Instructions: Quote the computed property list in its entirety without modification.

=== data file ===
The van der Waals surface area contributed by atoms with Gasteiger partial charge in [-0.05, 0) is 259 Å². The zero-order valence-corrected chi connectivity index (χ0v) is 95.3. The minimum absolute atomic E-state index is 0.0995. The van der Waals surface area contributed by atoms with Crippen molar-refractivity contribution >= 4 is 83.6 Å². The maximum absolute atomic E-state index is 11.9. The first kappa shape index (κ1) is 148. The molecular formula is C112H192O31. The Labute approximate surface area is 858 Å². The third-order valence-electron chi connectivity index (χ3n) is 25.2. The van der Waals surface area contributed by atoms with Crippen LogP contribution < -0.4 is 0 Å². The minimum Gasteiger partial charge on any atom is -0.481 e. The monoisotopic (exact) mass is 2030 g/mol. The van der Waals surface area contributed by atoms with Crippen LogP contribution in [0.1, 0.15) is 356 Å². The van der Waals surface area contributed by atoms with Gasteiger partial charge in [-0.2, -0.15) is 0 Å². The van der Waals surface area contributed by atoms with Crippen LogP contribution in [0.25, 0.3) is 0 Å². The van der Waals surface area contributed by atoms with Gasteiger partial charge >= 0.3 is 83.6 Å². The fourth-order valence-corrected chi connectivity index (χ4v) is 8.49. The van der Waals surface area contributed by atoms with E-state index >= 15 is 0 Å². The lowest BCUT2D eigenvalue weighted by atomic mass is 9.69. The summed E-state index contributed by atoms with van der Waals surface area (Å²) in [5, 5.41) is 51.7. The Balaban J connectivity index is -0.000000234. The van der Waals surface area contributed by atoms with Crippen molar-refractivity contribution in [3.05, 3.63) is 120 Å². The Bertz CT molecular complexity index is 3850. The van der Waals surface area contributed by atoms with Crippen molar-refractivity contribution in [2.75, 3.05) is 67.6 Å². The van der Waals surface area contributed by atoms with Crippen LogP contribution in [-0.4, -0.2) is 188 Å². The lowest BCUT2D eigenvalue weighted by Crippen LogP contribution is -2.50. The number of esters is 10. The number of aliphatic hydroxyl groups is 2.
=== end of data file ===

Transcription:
The van der Waals surface area contributed by atoms with Gasteiger partial charge in [-0.05, 0) is 259 Å². The zero-order valence-corrected chi connectivity index (χ0v) is 95.3. The minimum absolute atomic E-state index is 0.0995. The van der Waals surface area contributed by atoms with Crippen molar-refractivity contribution >= 4 is 83.6 Å². The maximum absolute atomic E-state index is 11.9. The first kappa shape index (κ1) is 148. The molecular formula is C112H192O31. The Labute approximate surface area is 858 Å². The third-order valence-electron chi connectivity index (χ3n) is 25.2. The van der Waals surface area contributed by atoms with Crippen LogP contribution < -0.4 is 0 Å². The minimum Gasteiger partial charge on any atom is -0.481 e. The monoisotopic (exact) mass is 2030 g/mol. The van der Waals surface area contributed by atoms with Crippen LogP contribution in [0.1, 0.15) is 356 Å². The van der Waals surface area contributed by atoms with Gasteiger partial charge in [-0.2, -0.15) is 0 Å². The van der Waals surface area contributed by atoms with Crippen LogP contribution in [0.25, 0.3) is 0 Å². The van der Waals surface area contributed by atoms with Gasteiger partial charge >= 0.3 is 83.6 Å². The fourth-order valence-corrected chi connectivity index (χ4v) is 8.49. The van der Waals surface area contributed by atoms with E-state index >= 15 is 0 Å². The lowest BCUT2D eigenvalue weighted by atomic mass is 9.69. The summed E-state index contributed by atoms with van der Waals surface area (Å²) in [5, 5.41) is 51.7. The Balaban J connectivity index is -0.000000234. The van der Waals surface area contributed by atoms with Crippen molar-refractivity contribution in [3.05, 3.63) is 120 Å². The Bertz CT molecular complexity index is 3850. The van der Waals surface area contributed by atoms with Crippen molar-refractivity contribution in [2.75, 3.05) is 67.6 Å². The van der Waals surface area contributed by atoms with Crippen LogP contribution in [-0.4, -0.2) is 188 Å². The lowest BCUT2D eigenvalue weighted by Crippen LogP contribution is -2.50. The number of esters is 10. The number of aliphatic hydroxyl groups is 2.